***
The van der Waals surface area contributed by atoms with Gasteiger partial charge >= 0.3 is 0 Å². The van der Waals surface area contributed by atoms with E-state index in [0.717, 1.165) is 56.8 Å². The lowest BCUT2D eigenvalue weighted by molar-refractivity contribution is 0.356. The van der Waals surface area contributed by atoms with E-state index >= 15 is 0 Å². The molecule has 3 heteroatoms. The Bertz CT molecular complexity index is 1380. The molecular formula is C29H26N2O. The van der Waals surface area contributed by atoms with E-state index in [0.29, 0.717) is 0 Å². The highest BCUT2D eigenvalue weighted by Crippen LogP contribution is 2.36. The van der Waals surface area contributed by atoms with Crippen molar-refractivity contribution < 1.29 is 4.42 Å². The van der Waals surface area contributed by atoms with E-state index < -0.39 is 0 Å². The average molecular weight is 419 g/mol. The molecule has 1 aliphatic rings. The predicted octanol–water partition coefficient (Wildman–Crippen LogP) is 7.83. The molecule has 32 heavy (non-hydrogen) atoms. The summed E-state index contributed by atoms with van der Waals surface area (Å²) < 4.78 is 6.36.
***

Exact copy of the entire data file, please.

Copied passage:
The van der Waals surface area contributed by atoms with Gasteiger partial charge >= 0.3 is 0 Å². The van der Waals surface area contributed by atoms with E-state index in [0.717, 1.165) is 56.8 Å². The lowest BCUT2D eigenvalue weighted by molar-refractivity contribution is 0.356. The van der Waals surface area contributed by atoms with E-state index >= 15 is 0 Å². The molecule has 3 heteroatoms. The Bertz CT molecular complexity index is 1380. The molecular formula is C29H26N2O. The van der Waals surface area contributed by atoms with E-state index in [0.29, 0.717) is 0 Å². The highest BCUT2D eigenvalue weighted by Crippen LogP contribution is 2.36. The van der Waals surface area contributed by atoms with Crippen molar-refractivity contribution < 1.29 is 4.42 Å². The van der Waals surface area contributed by atoms with E-state index < -0.39 is 0 Å². The average molecular weight is 419 g/mol. The molecule has 1 aliphatic rings. The predicted octanol–water partition coefficient (Wildman–Crippen LogP) is 7.83. The molecule has 32 heavy (non-hydrogen) atoms. The summed E-state index contributed by atoms with van der Waals surface area (Å²) < 4.78 is 6.36.